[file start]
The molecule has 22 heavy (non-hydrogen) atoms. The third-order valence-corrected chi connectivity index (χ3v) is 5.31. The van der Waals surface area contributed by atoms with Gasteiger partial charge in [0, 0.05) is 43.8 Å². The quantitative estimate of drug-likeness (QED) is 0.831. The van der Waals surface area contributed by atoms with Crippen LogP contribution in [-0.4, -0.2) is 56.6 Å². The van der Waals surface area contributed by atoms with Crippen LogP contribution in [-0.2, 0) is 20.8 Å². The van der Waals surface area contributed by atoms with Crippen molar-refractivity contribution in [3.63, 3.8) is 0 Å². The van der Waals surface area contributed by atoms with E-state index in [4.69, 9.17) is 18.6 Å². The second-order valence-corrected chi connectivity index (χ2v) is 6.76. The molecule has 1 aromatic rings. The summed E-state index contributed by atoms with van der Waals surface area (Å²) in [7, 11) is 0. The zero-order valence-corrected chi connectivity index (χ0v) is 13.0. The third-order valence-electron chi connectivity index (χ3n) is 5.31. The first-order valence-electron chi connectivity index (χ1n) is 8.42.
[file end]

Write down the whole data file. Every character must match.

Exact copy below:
The molecule has 22 heavy (non-hydrogen) atoms. The third-order valence-corrected chi connectivity index (χ3v) is 5.31. The van der Waals surface area contributed by atoms with Gasteiger partial charge in [0, 0.05) is 43.8 Å². The quantitative estimate of drug-likeness (QED) is 0.831. The van der Waals surface area contributed by atoms with Crippen LogP contribution in [-0.4, -0.2) is 56.6 Å². The van der Waals surface area contributed by atoms with Crippen LogP contribution in [-0.2, 0) is 20.8 Å². The van der Waals surface area contributed by atoms with Crippen molar-refractivity contribution in [3.63, 3.8) is 0 Å². The van der Waals surface area contributed by atoms with E-state index in [4.69, 9.17) is 18.6 Å². The second-order valence-corrected chi connectivity index (χ2v) is 6.76. The molecule has 1 aromatic rings. The summed E-state index contributed by atoms with van der Waals surface area (Å²) in [7, 11) is 0. The zero-order valence-corrected chi connectivity index (χ0v) is 13.0. The third-order valence-electron chi connectivity index (χ3n) is 5.31. The first-order valence-electron chi connectivity index (χ1n) is 8.42.